It is often said that it is not natural, not normal and the domain of mentally ill people to murder another human. Lady Macbeth knows that she nor her husband are persons such as this and so she is asking for her womanly compassion and kindness to be removed from her by spirits so that she may become like a man, brave and strong almost as a warrior like her husband even. She continues:

‘And fill me from the crown to the toe topfull

Of direst cruelty; make thick my blood,

Stop up th’access and passage to remorse’

Here she is actually asking to be made evil, having her blood thickened or polluted with evil and is asking to not feel pity or remorse, repentance or compunction. This is quite astonishing. She is here admitting that ultimately she considers herself to be directly involved in committing the murder of the king. It is as though she commits the murder but Macbeth slits the throat. Then she makes a pact with the devil saying that if he helps her carry out this unnatural deed then she will sacrifice her ability to have children.

In fact it is her that really persuades Macbeth. Although we cannot be certain that Macbeth wouldn’t have committed without her influence I believe that we can be 99% sure as shown in the soliloquy before Lady Macbeth entered where Macbeth has decided upon not killing the king.

Such things as taunting his masculinity – calling him a coward:

‘Art thou afeared

to be the same in thine own act and valour

as thou art in desire?’

are really effective in showing how strongly Lady Macbeth feels about the matter. She says he cannot love her:

‘From this time

such I account thy love’

This is a personal taunt and it really hits home for Macbeth. It is unexpected because their relationship is so intense. Then Lady Macbeth goes on to describe how she has ‘given suck’ to a child and how she would have ‘dash’d the brains out, had I so sworn as you/

Have done to this’ . She realises that Macbeth’s doubts needs to be prevailed over and quickly and this needs extreme measures. She knows very well that King Duncan will only be staying at their Inverness Castle the one night and that will be their one and only chance. She and Macbeth know very well that they must seize this opportunity. In the end she has convinced Macbeth inside of about 60 lines and has led him to be speaking as if the murder had already been carried out despite the fact that in the soliloquy before Lady Macbeth had entered he had decided upon not murdering the king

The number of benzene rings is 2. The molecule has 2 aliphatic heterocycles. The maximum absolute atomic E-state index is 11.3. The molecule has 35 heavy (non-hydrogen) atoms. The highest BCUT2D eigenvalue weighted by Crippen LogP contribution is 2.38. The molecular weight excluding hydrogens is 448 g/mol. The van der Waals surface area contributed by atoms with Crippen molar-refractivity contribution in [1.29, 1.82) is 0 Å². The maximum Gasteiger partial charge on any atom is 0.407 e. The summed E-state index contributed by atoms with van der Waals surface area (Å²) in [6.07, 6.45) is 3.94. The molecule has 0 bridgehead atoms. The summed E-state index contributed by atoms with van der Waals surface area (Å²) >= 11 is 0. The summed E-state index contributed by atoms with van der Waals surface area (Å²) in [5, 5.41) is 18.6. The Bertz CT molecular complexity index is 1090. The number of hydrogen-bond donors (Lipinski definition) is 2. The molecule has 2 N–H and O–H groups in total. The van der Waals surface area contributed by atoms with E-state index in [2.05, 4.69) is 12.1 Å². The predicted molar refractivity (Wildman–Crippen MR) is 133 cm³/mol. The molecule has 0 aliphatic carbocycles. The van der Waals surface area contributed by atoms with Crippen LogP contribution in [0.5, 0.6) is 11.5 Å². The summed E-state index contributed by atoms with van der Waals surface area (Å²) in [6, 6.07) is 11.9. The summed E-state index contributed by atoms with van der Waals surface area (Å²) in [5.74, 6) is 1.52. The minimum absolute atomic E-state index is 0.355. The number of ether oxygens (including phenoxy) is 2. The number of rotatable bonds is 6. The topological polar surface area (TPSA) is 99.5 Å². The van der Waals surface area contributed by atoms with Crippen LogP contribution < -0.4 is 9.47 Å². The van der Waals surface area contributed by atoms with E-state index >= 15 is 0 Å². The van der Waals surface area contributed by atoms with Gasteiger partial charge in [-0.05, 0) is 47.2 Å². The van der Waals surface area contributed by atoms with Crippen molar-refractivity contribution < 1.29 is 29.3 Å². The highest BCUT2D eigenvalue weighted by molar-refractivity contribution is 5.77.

‘I am settled and bend up,

Each corporal agent to this terrible feat,

Away, and mock the time with fairest show,

False face must hide what the false heart doth show’

That last line is interesting as it reveals that Macbeth knows that what he is doing is wrong, ‘false’ and knows that it must be covered up. He has been convinced so far by Lady Macbeth, by the witches and by himself. Lady Macbeth is convinced that the only way to get what she wants and what she thinks is best is by murdering King Duncan.

But what part does Macbeth himself actually play in the murder? Well it’s obvious that he plays a great part in it. After all he actually ‘slit the throat’ [quotes mine] although we’re not told exactly how King Duncan was killed. I believe that it is fair to compare Macbeth with a lump of clay. He can be moulded into various forms by the various influential factors. And I believe that in this essay what I am doing is simply reasoning on how powerful each of these factors is. For example at the beginning of this play the witches mould Macbeth into believing that he shall become the king. And later on in the play Lady Macbeth moulds him to make him believe he can and will become king. I believe that just like King Duncan and Banquo, Macbeth is weak and irresolute.